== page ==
You actually have the same opinion as Just’In: it’s a harmless bug that’s doing the world good. for months we kept a tiny spider that was living in the corner of our dining room window because it was eating flies. Also, we kept it because it wasn’t in my immediate space. I don’t stand in that spot and it was in the small empty, unused space we have in our apartment.
      In the case of the spider in the bathtub, I felt like it was getting in the way of everyday routine. And the rest of irrationality comes from the arachnaphobia.

      • Fair enough, I suppose. Phobias are not rational by definition, so I suppose I can’t fault anyone for having them! I have phobias myself, so I kind of sort of get it.
        I like the story about your windowsill spider. πŸ™‚

      • That’s story’s not all pleasant. I can’t see the guy, but I can see his web. The sad thing is that he attached his web to the wall (the non-window part in the sill) and to the end of the part of the window that opens. On hot days, we opened our windows in the evenings, especially in this second floor apartment, and that meant that every night, this spider’s web got destroyed. He apparantly didn’t get killed, but every day, he’d rebuild the web.
        Dumb spider. You’d think it’d have enough sense to move somewhere else. It might still be there, for all I know.

    • Yay for being brave enough to kill spiders, Kate!
      I heard that house spiders would die if you put them outside. Same theory as letting tame animals back in the wild. πŸ™‚ Dunno if I believe it though.
      My rationale for killing spiders is that it’s my turf. Spiders would kill things that invaded their turf. I don’t mind them living where I can’t see them, but when they step into sight they’ve broken the rules! We must enforce the rules, otherwise we’ll have a rebellion on our hands.
      I found most spiders are resilient to drowning (they’ll fake you out and then crawl away later), but soap kills em. A little dishsoap or handsoap works fine.
      -Sarah

      • Soap! Great idea, Sarah. Hey, Seattle Kate: you okay with soap as a means of killing said nasty creatures?

      • I think the same principles generally apply (the whole burning and suffocating thing). I’m not sure which would be worse to be smothered in, having thankfully never been smothered by either. I hypothesize that soap would be slightly nicer. In the end it’s dying though, so it probably doesn’t matter too much. I’m not judging really, just considering the various terrible ways to die if one is a spider and the merits of exoskeletons and things like that. I’m a big dork.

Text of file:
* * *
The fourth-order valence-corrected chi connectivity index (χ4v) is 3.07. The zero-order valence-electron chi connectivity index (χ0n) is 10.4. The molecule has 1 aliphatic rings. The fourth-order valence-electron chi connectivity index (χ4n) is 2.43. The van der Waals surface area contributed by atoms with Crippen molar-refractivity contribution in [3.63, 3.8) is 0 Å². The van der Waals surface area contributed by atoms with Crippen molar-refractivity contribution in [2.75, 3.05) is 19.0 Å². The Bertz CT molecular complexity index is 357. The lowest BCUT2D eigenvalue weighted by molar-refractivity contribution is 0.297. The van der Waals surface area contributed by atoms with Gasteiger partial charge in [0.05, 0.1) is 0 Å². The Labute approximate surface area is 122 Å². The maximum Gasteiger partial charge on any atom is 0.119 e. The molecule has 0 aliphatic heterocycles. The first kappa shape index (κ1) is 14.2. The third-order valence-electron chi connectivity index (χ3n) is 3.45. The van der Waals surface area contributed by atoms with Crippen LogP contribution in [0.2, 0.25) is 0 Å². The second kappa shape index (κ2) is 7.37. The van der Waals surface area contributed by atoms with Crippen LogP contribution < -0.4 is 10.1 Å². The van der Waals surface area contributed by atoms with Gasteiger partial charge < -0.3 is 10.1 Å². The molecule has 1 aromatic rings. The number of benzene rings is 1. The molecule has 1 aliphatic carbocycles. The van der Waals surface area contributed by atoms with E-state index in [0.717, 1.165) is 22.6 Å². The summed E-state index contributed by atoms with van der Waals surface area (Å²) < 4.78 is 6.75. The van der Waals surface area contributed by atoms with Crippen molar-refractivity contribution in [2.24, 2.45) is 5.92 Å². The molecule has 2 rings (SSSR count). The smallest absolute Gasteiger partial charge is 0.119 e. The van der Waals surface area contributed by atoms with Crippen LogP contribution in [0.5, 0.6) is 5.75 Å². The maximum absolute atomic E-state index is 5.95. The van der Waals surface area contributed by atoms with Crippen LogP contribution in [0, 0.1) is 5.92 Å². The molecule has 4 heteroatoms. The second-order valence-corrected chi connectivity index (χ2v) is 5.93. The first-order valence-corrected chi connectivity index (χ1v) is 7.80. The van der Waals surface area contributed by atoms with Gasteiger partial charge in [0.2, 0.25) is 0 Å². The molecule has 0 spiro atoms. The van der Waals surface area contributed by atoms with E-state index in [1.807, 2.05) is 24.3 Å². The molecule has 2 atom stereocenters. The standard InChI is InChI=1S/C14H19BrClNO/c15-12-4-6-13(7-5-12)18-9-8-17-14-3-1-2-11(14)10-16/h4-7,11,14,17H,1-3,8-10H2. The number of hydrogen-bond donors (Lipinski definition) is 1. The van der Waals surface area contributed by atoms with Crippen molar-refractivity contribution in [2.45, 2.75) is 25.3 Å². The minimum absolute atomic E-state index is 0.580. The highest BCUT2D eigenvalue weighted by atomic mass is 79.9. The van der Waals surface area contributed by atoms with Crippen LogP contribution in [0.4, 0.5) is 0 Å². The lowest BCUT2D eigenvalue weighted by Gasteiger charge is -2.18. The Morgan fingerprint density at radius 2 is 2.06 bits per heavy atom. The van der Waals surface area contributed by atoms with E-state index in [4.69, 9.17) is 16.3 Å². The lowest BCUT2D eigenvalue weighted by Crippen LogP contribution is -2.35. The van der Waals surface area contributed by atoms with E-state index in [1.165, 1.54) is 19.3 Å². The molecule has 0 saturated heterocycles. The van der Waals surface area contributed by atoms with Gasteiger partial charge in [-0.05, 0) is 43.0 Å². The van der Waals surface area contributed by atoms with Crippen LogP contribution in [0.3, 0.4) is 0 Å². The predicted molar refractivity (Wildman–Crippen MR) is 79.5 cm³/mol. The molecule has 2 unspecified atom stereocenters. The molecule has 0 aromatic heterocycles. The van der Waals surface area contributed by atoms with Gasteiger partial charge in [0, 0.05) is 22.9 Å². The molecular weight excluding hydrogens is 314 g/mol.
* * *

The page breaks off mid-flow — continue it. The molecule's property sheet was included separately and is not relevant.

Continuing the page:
• And a big commenter today. Silly girl. I’m happy you’ve found an escape from your awful job. Isn’t it sad that there are so many awful jobs out there?

      • Commenting is fun! Or at least more fun than what I should be doing. I’m sure you understand.
        I just quit my awful job, which was made more awful by the fact that they communicated very poorly about when payday was. I thought I would have money today, but alas and alack, I will not have money to after Thanksgiving. Time to run out and get another mediocre job, I think!

      • Try a call center? Or a pizza place? Or be a cashier. I’ve done that for the last six months. Once I got over the awful blow (I have my degree and yet I’m working for a dollar store making minimum wage) I realized that I enjoy my co-workers and the work is easy. I occasionally moan about my job when I get home, but it’s not an everyday pain.
        Now that I’ve worked at a dollar store, I’ve decided I like the job of being just cashier. The store makes sure there’s variation so I’m not standing in one spot all day. I wonder what it’d be like at a grocery store?

      • I don’t believe it either, because your house spiders come from somewhere, and that somewhere is usually outside. Unless you’ve noticed egg sacs around your house and lots of little baby spiders, the big spider came from outside. Spiders are fairly resilient to climate, and there are way more bugs to eat outside than inside.